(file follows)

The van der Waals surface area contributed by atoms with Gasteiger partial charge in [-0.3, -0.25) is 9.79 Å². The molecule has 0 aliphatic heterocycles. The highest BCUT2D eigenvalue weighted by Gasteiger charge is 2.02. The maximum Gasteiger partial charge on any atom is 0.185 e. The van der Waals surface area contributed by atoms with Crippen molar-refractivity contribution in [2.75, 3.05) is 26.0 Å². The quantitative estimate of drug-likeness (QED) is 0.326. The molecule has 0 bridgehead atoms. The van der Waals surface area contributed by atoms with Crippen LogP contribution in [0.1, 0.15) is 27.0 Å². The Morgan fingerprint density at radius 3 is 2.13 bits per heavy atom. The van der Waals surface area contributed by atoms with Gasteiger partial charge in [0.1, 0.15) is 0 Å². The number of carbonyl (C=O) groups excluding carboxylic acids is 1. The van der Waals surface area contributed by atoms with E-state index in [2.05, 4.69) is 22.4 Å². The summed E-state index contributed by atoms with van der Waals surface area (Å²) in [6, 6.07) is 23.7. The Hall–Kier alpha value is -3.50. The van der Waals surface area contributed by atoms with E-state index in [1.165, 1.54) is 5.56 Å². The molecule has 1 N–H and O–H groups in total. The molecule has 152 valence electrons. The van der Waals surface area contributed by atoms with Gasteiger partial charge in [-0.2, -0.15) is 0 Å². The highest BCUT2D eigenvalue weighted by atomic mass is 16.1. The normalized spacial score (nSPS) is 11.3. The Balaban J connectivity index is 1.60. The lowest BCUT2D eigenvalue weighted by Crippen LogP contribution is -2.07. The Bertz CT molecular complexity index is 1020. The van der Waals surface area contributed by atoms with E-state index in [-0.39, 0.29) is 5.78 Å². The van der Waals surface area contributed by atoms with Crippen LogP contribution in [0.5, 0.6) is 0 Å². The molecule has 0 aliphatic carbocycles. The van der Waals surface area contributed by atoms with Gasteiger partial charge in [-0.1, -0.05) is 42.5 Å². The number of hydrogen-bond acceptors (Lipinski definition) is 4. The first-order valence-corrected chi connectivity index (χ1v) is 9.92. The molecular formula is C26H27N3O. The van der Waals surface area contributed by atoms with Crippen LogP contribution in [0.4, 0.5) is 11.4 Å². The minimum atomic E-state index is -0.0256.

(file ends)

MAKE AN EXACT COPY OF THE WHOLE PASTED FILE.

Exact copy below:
The van der Waals surface area contributed by atoms with Gasteiger partial charge in [-0.3, -0.25) is 9.79 Å². The molecule has 0 aliphatic heterocycles. The highest BCUT2D eigenvalue weighted by Gasteiger charge is 2.02. The maximum Gasteiger partial charge on any atom is 0.185 e. The van der Waals surface area contributed by atoms with Crippen molar-refractivity contribution in [2.75, 3.05) is 26.0 Å². The quantitative estimate of drug-likeness (QED) is 0.326. The molecule has 0 bridgehead atoms. The van der Waals surface area contributed by atoms with Crippen LogP contribution in [0.1, 0.15) is 27.0 Å². The Morgan fingerprint density at radius 3 is 2.13 bits per heavy atom. The van der Waals surface area contributed by atoms with Gasteiger partial charge in [0.1, 0.15) is 0 Å². The number of carbonyl (C=O) groups excluding carboxylic acids is 1. The van der Waals surface area contributed by atoms with E-state index in [2.05, 4.69) is 22.4 Å². The summed E-state index contributed by atoms with van der Waals surface area (Å²) in [6, 6.07) is 23.7. The Hall–Kier alpha value is -3.50. The van der Waals surface area contributed by atoms with E-state index in [1.165, 1.54) is 5.56 Å². The molecule has 1 N–H and O–H groups in total. The molecule has 152 valence electrons. The van der Waals surface area contributed by atoms with Gasteiger partial charge in [-0.2, -0.15) is 0 Å². The highest BCUT2D eigenvalue weighted by atomic mass is 16.1. The normalized spacial score (nSPS) is 11.3. The Balaban J connectivity index is 1.60. The lowest BCUT2D eigenvalue weighted by Crippen LogP contribution is -2.07. The Bertz CT molecular complexity index is 1020. The van der Waals surface area contributed by atoms with E-state index in [-0.39, 0.29) is 5.78 Å². The van der Waals surface area contributed by atoms with Crippen LogP contribution in [0.5, 0.6) is 0 Å². The molecule has 0 aliphatic carbocycles. The van der Waals surface area contributed by atoms with Gasteiger partial charge in [-0.1, -0.05) is 42.5 Å². The number of hydrogen-bond acceptors (Lipinski definition) is 4. The first-order valence-corrected chi connectivity index (χ1v) is 9.92. The molecular formula is C26H27N3O. The van der Waals surface area contributed by atoms with Crippen LogP contribution in [0.4, 0.5) is 11.4 Å². The minimum atomic E-state index is -0.0256.